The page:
"Indoor Environmental Quality," as the name implies, simply refers to the quality of the air in an office or other building environment. Workers are often concerned that they have symptoms or health conditions from exposures to contaminants in the buildings where they work. One reason for this concern is that their symptoms often get better when they are not in the building. In most instances where a worker and his or her physician suspect that the building environment is causing a specific health condition, the information available from medical tests and tests of the environment is not sufficient to establish which contaminants are responsible. Despite uncertainty about what to measure and how to interpret what is measured, research shows that building-related symptoms are associated with building characteristics, including dampness, cleanliness, and ventilation characteristics.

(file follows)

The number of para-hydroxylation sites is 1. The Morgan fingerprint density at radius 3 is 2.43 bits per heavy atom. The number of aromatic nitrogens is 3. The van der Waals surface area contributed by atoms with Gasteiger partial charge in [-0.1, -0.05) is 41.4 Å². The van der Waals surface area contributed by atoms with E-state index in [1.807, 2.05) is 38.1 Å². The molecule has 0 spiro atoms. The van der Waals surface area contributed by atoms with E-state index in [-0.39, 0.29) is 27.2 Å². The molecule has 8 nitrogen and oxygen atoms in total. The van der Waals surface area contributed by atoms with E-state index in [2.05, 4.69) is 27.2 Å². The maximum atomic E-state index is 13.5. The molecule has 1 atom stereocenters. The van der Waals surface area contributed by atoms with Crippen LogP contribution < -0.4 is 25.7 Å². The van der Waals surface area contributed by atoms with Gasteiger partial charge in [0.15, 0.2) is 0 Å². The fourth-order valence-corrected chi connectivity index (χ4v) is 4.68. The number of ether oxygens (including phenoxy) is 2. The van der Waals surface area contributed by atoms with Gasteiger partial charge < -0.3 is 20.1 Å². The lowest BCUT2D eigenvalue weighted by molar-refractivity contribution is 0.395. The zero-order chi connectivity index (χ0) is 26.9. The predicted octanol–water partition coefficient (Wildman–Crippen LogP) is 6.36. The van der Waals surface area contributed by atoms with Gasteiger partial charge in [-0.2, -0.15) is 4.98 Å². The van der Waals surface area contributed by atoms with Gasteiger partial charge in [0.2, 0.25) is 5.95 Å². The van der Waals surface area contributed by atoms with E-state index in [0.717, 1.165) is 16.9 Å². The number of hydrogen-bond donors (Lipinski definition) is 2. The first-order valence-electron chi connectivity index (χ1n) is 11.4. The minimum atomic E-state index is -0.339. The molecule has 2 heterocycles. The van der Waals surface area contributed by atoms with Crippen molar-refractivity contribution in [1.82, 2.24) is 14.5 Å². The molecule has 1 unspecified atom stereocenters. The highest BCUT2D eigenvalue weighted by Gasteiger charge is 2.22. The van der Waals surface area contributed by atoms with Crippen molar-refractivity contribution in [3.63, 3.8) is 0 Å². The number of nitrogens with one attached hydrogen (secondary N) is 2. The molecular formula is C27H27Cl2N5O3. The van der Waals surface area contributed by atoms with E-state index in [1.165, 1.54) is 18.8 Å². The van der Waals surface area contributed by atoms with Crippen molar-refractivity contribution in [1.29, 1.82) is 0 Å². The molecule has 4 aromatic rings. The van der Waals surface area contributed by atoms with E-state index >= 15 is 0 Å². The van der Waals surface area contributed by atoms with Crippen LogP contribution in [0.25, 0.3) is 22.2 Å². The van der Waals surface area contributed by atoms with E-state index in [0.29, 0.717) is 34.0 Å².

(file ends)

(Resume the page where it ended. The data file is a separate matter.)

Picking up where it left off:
Indoor environments are highly complex and building occupants may be exposed to a variety of contaminants (in the form of gases and airborne particles) from office machines, cleaning products, allergens, carpets and furnishings, perfumes, cigarette smoke, microbial growth (fungal / mold and bacterial), insects, and outdoor pollutants. Other factors such as indoor temperatures, relative humidity, and ventilation levels can also affect how individuals respond to the indoor environment.
Understanding the sources of indoor environmental contaminants and controlling them can often help prevent or resolve building-related worker symptoms. Practical guidance for improving and maintaining the indoor environment is available. Workers who have persistent or worsening symptoms should seek medical evaluation to establish a diagnosis and obtain recommendations for treatment of their condition.